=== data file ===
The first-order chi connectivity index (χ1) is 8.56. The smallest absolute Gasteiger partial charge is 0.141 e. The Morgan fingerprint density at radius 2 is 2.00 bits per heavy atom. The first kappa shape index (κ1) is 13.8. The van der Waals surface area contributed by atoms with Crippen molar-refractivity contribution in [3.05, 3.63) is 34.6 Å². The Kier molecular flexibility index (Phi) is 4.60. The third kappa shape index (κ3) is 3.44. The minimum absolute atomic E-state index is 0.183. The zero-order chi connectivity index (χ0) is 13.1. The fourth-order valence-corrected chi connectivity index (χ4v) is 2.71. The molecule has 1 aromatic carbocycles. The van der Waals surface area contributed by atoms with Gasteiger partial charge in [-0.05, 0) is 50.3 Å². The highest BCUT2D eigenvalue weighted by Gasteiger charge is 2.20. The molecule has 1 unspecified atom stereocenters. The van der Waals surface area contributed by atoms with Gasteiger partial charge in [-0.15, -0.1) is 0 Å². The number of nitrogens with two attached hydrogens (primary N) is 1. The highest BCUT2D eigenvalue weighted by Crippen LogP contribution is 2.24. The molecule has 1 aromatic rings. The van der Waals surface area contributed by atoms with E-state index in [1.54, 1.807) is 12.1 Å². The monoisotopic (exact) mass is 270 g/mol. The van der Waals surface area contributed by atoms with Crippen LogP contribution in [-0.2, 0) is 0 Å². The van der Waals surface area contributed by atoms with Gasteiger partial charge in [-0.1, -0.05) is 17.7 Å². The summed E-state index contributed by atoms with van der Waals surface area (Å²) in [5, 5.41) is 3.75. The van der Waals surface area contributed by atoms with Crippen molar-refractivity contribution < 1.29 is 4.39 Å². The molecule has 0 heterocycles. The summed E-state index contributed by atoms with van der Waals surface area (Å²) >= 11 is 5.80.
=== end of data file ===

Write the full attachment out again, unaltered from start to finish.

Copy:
The first-order chi connectivity index (χ1) is 8.56. The smallest absolute Gasteiger partial charge is 0.141 e. The Morgan fingerprint density at radius 2 is 2.00 bits per heavy atom. The first kappa shape index (κ1) is 13.8. The van der Waals surface area contributed by atoms with Crippen molar-refractivity contribution in [3.05, 3.63) is 34.6 Å². The Kier molecular flexibility index (Phi) is 4.60. The third kappa shape index (κ3) is 3.44. The minimum absolute atomic E-state index is 0.183. The zero-order chi connectivity index (χ0) is 13.1. The fourth-order valence-corrected chi connectivity index (χ4v) is 2.71. The molecule has 1 aromatic carbocycles. The van der Waals surface area contributed by atoms with Gasteiger partial charge in [-0.05, 0) is 50.3 Å². The highest BCUT2D eigenvalue weighted by Gasteiger charge is 2.20. The molecule has 1 unspecified atom stereocenters. The van der Waals surface area contributed by atoms with Gasteiger partial charge in [-0.15, -0.1) is 0 Å². The number of nitrogens with two attached hydrogens (primary N) is 1. The highest BCUT2D eigenvalue weighted by Crippen LogP contribution is 2.24. The molecule has 1 aromatic rings. The van der Waals surface area contributed by atoms with E-state index in [1.54, 1.807) is 12.1 Å². The monoisotopic (exact) mass is 270 g/mol. The van der Waals surface area contributed by atoms with Crippen LogP contribution in [-0.2, 0) is 0 Å². The van der Waals surface area contributed by atoms with Gasteiger partial charge in [-0.1, -0.05) is 17.7 Å². The summed E-state index contributed by atoms with van der Waals surface area (Å²) in [5, 5.41) is 3.75. The van der Waals surface area contributed by atoms with Crippen molar-refractivity contribution < 1.29 is 4.39 Å². The molecule has 0 heterocycles. The summed E-state index contributed by atoms with van der Waals surface area (Å²) >= 11 is 5.80.